In this pilot study, influencing factors like size of the dog, underlying medical problem, anesthetic protocol, positioning, and type of surgery on the reliability of the EDM might not have been detected. Movement of the animal and stimuli due to surgical manipulation might have influenced all parameters. Chest movements due to mechanical ventilation as well as heart movements could all have affected ideal alignment of the probe's tip with the aortic blood flow over time before a less-than-ideal alignment would have been detected. Surgeries at the neck, intervertebral disc surgeries in which a trephine was used, arthroscopic shaving of intraarticular cartilage as well as the use of monopolar cautery highly interfered with the EDM signal and could not be used. However, as the EDM is considered a clinical tool, an evaluation during general anesthesia for surgeries seems ideal to assess and describe its utility in daily practice.
The two different treatment algorithms used in this study were designed by the authors explicitly for this study to assess their suitability for a larger clinical trial. Like in modern human studies we did not compare our algorithm to a group in which fluids were given liberally or without following any GDFT, but we compared two similarly built algorithms just differing in the monitoring method. In the preliminary results, no benefit of one algorithm over the other was found assessing duration of hypotension and fluid administration. This is in accordance with some studies in people comparing EDM guided fluid therapy to restrictive fluid therapy that found no extra value of EDM (39, 40), yet, due to the underpowered nature of the pilot study, no premature conclusions should be drawn.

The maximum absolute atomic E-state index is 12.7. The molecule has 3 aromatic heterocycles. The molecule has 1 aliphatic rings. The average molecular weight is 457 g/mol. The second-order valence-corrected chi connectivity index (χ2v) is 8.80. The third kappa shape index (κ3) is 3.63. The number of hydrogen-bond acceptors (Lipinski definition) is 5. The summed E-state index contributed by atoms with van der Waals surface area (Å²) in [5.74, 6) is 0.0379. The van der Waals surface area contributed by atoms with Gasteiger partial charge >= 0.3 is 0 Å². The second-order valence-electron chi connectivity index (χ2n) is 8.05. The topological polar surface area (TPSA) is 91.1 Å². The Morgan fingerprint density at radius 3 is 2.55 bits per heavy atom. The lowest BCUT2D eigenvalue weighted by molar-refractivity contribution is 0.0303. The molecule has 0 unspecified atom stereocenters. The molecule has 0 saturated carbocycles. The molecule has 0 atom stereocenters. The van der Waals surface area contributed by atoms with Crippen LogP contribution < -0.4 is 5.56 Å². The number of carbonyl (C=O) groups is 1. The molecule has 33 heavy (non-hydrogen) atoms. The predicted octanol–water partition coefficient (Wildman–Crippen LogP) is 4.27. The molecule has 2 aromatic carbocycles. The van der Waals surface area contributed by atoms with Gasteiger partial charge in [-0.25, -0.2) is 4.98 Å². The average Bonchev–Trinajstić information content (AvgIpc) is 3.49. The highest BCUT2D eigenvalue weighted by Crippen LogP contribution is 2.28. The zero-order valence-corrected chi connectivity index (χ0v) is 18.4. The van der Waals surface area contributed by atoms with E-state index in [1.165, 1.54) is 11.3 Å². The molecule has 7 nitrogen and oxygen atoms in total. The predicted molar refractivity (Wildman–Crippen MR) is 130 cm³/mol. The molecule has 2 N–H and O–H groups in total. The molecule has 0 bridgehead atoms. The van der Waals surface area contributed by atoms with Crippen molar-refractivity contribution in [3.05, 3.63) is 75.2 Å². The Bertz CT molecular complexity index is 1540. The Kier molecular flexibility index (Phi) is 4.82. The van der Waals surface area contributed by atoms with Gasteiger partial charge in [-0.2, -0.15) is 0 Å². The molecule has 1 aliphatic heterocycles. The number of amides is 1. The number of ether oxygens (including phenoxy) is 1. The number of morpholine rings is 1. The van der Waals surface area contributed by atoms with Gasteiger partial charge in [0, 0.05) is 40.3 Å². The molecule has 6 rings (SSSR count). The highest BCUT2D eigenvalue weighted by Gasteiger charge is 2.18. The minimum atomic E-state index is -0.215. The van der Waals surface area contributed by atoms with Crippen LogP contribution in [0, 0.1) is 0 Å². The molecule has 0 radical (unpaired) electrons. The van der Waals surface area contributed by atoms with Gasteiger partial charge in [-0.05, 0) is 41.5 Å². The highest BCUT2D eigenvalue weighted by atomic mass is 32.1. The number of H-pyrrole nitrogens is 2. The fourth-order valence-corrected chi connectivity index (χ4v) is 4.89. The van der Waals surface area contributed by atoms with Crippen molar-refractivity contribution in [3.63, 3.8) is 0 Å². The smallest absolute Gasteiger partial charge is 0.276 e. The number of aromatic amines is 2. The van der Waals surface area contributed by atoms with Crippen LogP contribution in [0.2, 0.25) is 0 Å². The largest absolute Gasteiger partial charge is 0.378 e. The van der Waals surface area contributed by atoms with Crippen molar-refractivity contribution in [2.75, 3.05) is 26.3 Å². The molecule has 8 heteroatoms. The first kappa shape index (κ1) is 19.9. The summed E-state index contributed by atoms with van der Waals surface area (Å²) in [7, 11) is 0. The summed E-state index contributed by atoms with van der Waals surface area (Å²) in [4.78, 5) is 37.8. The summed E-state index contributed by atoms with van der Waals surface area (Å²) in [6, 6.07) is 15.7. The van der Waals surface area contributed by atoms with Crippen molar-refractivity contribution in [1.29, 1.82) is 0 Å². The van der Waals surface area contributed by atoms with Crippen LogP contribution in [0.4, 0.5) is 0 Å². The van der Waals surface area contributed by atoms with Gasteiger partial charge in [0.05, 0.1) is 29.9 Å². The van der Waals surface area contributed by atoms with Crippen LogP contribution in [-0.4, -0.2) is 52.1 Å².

This pilot study revealed major necessary modifications to the protocol before conducting a larger clinical trial. A future main study with a calculated sample size is required for creating evidence, yet it cannot be advised to be conducted with the protocol presented in this pilot trial. An improved algorithm that would allow to choose between administration of fluids or cardiovascular drugs based on additional EDM variables influenced by contractility and vasomotor tone (i.e., PV, MA, and FTc) could reduce fluid load, improve the overall outcome, and accentuate the value of an EDM by predicting fluid responsiveness. In future algorithms, the use of both fluids and cardiovascular drugs should be triggered by measurements of HR, MAP, VTI, PV, MA, and/or FTc that are not within normal limits to further restrict the volume of administered fluids in a GDFT approach.